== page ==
People who receive opioids for the first time while hospitalized have double the risk of continuing to receive opioids for months after discharge compared with their hospitalized peers who are not given opioids, according to research led by scientists at the University of Pittsburgh Graduate School of Public Health.
The findings, published today in the Annals of Internal Medicine, are among the first to shed light on the little-studied causes and consequences of inpatient opioid prescribing.
"I was surprised by the level of opioid prescribing to patients without a history of opioid use," said lead author Julie Donohue, Ph.D., professor in Pitt Public Health's Department of Health Policy and Management. "About half of the people admitted to the hospital for a wide variety of medical conditions were given opioids. The stability of this prescribing also was surprising. Nationally and regionally, as people have become more aware of how addictive opioids can be, we've seen declines in outpatient opioid prescribing. But we didn't see that in inpatient prescribing."
Previous studies have shown that some surgical and medical patients who fill opioid prescriptions immediately after leaving the hospital go on to have chronic opioid use. Until this study, however, little was known about how and if those patients were being introduced to the opioids while in the hospital.
Donohue and her colleagues reviewed the electronic health records of 191,249 hospital admissions of patients who had not been prescribed opioids in the prior year and were admitted to a community or academic hospital in Pennsylvania between 2010 and 2014.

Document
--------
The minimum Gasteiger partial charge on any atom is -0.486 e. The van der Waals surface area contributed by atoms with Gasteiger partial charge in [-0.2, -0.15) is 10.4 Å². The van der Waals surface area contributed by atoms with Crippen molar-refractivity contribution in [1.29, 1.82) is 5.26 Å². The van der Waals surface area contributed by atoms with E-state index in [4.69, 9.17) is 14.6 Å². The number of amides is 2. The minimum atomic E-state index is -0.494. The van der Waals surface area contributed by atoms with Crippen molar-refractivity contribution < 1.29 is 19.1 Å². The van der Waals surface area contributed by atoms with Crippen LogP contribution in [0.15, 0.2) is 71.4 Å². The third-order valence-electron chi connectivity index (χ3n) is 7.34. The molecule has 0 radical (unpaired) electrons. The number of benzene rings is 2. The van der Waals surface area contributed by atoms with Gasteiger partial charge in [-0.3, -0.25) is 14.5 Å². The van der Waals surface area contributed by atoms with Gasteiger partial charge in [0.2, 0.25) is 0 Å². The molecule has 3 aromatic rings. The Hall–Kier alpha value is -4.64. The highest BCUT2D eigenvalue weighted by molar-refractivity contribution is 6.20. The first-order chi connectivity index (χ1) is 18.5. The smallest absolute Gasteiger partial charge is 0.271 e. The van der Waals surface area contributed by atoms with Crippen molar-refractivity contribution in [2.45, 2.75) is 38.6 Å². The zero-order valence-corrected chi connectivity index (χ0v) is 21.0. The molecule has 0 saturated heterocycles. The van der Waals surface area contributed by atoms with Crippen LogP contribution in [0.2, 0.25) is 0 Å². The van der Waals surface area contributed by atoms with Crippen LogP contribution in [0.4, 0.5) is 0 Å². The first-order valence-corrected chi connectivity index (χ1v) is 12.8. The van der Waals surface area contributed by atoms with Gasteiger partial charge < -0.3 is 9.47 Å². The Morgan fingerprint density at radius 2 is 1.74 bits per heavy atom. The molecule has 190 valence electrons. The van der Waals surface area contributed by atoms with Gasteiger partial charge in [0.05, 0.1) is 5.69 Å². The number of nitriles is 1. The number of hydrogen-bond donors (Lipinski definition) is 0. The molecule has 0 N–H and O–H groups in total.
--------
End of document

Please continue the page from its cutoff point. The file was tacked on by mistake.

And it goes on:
Opioids were prescribed in 48% of the admissions, with those patients being given opioids for a little more than two-thirds of their hospital stay, on average.
Almost 6% of patients receiving opioids during their hospital stay were still being prescribed opioids three months later, compared with 3% of those without inpatient opioid use. And 7.5% of patients who received opioids less than 12 hours before discharge were still receiving opioids 90 days later, compared with 3.9% of their peers who were free of opioids for at least 24 hours prior to discharge.
Additionally, non-opioid painkillers and anti-inflammatory medications, such as ibuprofen, aspirin or naproxen, were rarely tried before an opioid was administered—as little as 7.9% of the time for some conditions.
"Inpatient opioid use has been something of a black box," Donohue said. "And, while our study could not assess the appropriateness of opioid administration, we identified several practices—low use of non-opioid painkillers, continuous use of opioids while hospitalized, opioid use shortly before discharge—which may be opportunities to reduce risk of outpatient opioid use and warrant further study."
Journal information: Annals of Internal Medicine
Provided by University of Pittsburgh